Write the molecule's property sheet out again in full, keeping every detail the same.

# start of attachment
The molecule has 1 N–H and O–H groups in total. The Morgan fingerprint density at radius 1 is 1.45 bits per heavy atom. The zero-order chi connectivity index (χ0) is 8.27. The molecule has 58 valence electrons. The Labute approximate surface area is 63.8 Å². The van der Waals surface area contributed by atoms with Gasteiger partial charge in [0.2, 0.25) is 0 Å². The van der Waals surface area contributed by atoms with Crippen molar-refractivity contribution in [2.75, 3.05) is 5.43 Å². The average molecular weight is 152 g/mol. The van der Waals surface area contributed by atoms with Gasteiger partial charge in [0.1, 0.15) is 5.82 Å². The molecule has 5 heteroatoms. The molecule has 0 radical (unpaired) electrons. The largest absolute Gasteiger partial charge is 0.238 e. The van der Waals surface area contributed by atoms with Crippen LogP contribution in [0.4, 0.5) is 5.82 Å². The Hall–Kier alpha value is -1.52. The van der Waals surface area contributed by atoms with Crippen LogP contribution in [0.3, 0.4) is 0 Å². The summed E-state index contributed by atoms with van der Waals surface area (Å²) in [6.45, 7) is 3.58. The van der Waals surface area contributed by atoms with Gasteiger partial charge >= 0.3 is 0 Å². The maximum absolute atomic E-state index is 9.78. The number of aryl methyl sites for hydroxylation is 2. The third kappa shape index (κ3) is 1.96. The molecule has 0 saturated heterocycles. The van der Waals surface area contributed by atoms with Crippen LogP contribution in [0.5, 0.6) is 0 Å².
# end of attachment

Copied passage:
The molecule has 1 N–H and O–H groups in total. The Morgan fingerprint density at radius 1 is 1.45 bits per heavy atom. The zero-order chi connectivity index (χ0) is 8.27. The molecule has 58 valence electrons. The Labute approximate surface area is 63.8 Å². The van der Waals surface area contributed by atoms with Gasteiger partial charge in [0.2, 0.25) is 0 Å². The van der Waals surface area contributed by atoms with Crippen molar-refractivity contribution in [2.75, 3.05) is 5.43 Å². The average molecular weight is 152 g/mol. The van der Waals surface area contributed by atoms with Gasteiger partial charge in [0.1, 0.15) is 5.82 Å². The molecule has 5 heteroatoms. The molecule has 0 radical (unpaired) electrons. The largest absolute Gasteiger partial charge is 0.238 e. The van der Waals surface area contributed by atoms with Crippen LogP contribution in [0.4, 0.5) is 5.82 Å². The Hall–Kier alpha value is -1.52. The van der Waals surface area contributed by atoms with Crippen LogP contribution in [0.3, 0.4) is 0 Å². The summed E-state index contributed by atoms with van der Waals surface area (Å²) in [6.45, 7) is 3.58. The van der Waals surface area contributed by atoms with Gasteiger partial charge >= 0.3 is 0 Å². The maximum absolute atomic E-state index is 9.78. The number of aryl methyl sites for hydroxylation is 2. The third kappa shape index (κ3) is 1.96. The molecule has 0 saturated heterocycles. The van der Waals surface area contributed by atoms with Crippen LogP contribution in [0.5, 0.6) is 0 Å².